Guest post by Nadia Ramoul
With every year that passes we are older, grumpier and more prone to waking up confused and hungover at 10 on Christmas Day rather than bounding down the stairs at the crack of dawn. An inevitable part of growing up; where once we unwrapped our choicest picks from the Argos catalogue we now receive socks, deodorant and the odd gift card for a shop we never, never frequent. Where the day was once spent in a swirl of mirth, glee and chocolate coins we now nap through the inevitable showing of Ice Age 2, drooling into our Christmas jumpers and only stirring to refill our glasses with the bitterest red wine. Oh, hallelujah! The Lord is come and so forth.
In one of the bleakest years to be a young person in the UK, in which every other week has felt punctuated by a cut, a march, some unnecessary violence or a catastrophic political gaffe by a Tory MP, there isn’t much to celebrate.
Santacon has been going for a while now, it’s participants steadily increasing in number each year with ever changing routes and afterparties. It began in San Francisco with sponsorship from surrealist group The Cacophany Society as a festive companion piece to their performance art pranks. While a few subsequent Santacons in Portland went a tad askew (drunk Santae terrorising families etc, now immortalised in Chuck Palahniuk’s ‘Rant’) for the most part they have been peaceful, fun and a fine way to let rip in public without getting arrested or sectioned.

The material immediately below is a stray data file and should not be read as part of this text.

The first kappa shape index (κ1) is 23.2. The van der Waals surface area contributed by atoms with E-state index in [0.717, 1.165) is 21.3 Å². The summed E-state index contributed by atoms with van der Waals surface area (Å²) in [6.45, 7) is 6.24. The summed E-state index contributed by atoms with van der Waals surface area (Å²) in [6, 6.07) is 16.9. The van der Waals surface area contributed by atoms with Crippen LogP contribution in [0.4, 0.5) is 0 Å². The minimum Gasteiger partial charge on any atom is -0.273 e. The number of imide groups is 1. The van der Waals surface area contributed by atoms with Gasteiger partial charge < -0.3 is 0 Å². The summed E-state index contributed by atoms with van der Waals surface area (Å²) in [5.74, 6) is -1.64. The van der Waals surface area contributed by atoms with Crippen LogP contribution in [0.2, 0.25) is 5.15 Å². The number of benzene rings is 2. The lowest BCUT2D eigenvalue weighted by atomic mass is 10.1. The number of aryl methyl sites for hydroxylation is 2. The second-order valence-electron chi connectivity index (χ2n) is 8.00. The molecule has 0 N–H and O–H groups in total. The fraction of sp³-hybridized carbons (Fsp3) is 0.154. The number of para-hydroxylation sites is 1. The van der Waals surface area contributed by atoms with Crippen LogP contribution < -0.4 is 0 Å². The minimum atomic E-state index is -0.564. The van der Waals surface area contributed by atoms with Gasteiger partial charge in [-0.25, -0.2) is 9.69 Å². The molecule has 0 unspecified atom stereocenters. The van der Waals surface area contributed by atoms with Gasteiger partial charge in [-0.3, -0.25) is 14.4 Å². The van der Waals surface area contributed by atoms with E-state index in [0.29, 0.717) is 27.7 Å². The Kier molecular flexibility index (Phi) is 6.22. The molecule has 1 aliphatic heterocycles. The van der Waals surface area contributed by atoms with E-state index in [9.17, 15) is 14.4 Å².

For London, there is no charitable cause or message behind Santacon, no protestation on the commercialization of Christmas – just an excuse for a big party. It’s somewhat heartening to see a mass of people take to the streets without the sense of rage and injustice that 2011’s many protests have had at their heart. Sometimes folk just want to buy a cheap fake beard and scale Nelson’s column at midday wielding two litres of Strongbow and a plastic rifle. Is that so wrong?
No. It’s great.
There are Santacons all over the world under varying guises and aims with the main site reporting 227 locations in 23 countries. Our cheery London one consists of a pub crawl, carol singing and sprout fights around the city’s landmarks culminating in a huge afterparty, this time at Bloomsbury Bowling Lanes. Like a big red flashmob minus choreographed moves and T-Mobile sponsorship, for one day the city crawls with beards and red pyjamas. Santas are encouraged to bring gifts for passing kids (though I imagine most would run screaming into the streets when confronted with such a mass)
This year was my third Santacon, and it’s gradually becoming a day I look forward to just as much or even moreso than the big day itself. My poor efforts at Santafication pale in comparison to most there, but the festival atmosphere and positive feeling of the event means even the most hastily crafted festive attire is welcome and passers by are invited to join the crowd. This year Santa marched from Victoria to Trafalgar Square, through the crowds in Soho and onto Bloomsbury. In 2010 factions came from North, East and West London culminating to party together in the centre. Each year it is different but reassuringly familiar.